By Denise Dick
Ohio’s state superintendent isn’t happy with the progress of Youngstown City Schools, and he is asking the community to step forward and help.
“I’m disappointed with the lack of progress,” Richard Ross, state superintendent of public instruction, said in a telephone interview Thursday with The Vindicator. “Whether it be the school board, the administration or staff or the academic distress commission, the bottom line is they haven’t gotten done what needs to get done.”
The Youngstown School District Academic Distress Commission was appointed four years ago after the city school district failed to meet adequate yearly progress for four consecutive years on the state report card.
It was the first district in the state to operate under an ADC. Lorain schools now also has one.
Ross briefly served as chairman of the Youngstown ADC before leaving to work as Gov. John Kasich’s director of 21st Century Education. Kasich later appointed Ross state superintendent after the resignation of Stan Heffner.
“The community at large, the faith-based community, the business community has to say, ‘Enough. We have to make dramatic change, whether that’s open enrollment or community schools, we have to make dramatic improvement,’” he said. “My call to action to the broad community is we need your help. We’re asking them to step forward.”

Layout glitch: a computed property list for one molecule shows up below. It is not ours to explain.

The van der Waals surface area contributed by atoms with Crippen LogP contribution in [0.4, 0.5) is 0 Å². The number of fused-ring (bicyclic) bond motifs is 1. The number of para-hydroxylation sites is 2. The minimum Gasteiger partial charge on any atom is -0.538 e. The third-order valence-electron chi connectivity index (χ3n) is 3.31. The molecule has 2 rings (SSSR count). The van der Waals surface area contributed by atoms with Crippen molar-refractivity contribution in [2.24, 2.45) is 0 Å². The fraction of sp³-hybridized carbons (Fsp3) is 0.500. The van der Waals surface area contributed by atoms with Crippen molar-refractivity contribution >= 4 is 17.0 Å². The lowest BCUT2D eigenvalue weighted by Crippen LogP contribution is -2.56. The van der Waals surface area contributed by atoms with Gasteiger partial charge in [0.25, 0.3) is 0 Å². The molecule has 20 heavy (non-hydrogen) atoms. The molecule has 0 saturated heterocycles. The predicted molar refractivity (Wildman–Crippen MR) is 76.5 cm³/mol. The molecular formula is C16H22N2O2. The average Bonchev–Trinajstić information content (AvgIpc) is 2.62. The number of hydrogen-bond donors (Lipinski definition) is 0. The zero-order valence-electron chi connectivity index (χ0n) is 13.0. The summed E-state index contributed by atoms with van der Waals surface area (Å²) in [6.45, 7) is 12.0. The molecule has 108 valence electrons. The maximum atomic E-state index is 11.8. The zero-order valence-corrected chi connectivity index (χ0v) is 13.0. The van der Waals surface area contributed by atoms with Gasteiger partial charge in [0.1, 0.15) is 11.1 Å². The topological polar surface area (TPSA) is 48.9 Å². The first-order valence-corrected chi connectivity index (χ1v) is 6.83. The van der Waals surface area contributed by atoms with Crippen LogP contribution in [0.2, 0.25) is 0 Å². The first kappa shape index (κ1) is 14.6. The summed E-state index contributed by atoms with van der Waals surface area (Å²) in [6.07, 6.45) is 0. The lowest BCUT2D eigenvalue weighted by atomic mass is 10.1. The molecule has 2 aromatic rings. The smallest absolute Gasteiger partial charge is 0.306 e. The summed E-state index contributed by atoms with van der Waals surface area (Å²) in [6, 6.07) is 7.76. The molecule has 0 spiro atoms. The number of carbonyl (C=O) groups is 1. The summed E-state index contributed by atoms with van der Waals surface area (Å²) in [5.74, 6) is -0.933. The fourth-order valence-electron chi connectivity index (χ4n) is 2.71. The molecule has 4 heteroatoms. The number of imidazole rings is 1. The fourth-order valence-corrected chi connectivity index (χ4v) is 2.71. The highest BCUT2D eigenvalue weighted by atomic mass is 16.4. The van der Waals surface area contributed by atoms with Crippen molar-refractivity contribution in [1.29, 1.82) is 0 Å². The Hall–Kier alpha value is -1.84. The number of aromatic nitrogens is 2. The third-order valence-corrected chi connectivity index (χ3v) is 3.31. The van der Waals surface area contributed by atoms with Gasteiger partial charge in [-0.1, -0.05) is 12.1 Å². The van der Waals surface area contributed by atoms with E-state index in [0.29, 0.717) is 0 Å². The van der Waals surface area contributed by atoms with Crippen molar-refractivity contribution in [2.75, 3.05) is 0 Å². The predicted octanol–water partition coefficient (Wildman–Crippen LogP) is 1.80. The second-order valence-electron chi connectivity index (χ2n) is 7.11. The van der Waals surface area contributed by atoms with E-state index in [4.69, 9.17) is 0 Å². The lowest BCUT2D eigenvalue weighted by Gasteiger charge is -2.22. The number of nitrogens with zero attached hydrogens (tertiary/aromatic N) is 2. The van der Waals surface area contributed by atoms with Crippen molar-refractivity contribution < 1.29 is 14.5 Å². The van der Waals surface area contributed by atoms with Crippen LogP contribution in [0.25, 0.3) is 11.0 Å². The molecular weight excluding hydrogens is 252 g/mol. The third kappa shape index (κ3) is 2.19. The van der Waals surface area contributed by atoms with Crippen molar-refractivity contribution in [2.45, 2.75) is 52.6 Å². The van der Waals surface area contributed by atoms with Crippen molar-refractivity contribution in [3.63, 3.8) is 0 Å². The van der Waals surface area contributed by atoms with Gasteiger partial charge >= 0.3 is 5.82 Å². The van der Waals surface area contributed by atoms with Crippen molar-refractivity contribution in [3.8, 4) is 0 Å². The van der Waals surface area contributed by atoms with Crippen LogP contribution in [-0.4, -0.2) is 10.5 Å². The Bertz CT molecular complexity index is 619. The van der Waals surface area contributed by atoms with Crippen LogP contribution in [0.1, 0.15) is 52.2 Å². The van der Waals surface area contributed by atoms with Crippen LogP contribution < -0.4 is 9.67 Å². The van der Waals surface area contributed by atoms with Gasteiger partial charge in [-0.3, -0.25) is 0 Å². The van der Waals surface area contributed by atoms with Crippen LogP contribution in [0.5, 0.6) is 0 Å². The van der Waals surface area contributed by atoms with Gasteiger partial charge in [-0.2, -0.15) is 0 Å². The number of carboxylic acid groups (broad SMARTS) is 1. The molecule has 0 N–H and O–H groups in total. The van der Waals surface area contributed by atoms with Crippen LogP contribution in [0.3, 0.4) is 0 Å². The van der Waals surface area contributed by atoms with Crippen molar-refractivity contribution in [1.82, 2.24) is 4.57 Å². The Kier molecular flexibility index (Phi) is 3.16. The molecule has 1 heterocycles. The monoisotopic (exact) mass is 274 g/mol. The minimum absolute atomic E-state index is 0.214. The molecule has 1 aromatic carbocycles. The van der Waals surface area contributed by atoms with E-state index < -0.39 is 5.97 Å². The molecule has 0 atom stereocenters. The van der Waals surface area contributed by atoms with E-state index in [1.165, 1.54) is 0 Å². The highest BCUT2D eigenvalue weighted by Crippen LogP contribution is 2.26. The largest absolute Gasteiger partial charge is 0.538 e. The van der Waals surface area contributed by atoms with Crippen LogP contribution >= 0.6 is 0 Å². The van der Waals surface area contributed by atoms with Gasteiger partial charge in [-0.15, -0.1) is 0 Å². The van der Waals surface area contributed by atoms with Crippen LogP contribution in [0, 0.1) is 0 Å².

He said he has no date in mind.
Connie Hathorn, Youngs-town schools superintendent, said he would support such an effort.
“The schools belong to the community,” he said. “As long as what they want is what’s best for the kids, I would support it.”
Ross called it a “philosophical predisposition” he has that formulas for lasting change are more effective when they come from a community that’s bonded together than from a prescription written by another entity.
“I’m not pleased with the progress in Youngstown,” he said.
The closest model in the state for the type of action he’s talking about is the Cleveland Plan, Ross said.
Although he’s said he’s not looking for a copy of that city’s plan, community groups in that city got together because they weren’t happy with what was happening with the schools and made changes.
That city’s plan, which required state legislation, involves a system of district and charter schools under the leadership of a chief executive officer and nine school board members who are appointed by the Cleveland mayor. At least four of those members must have expertise in education, finance or business.
The board members hire the CEO.
“The bottom line is this has to be for the boys and girls,” Ross said. “There’s got to be a change and improvement for the opportunities for these young people. If they’re limited by what their opportunities are in education, then shame on us.”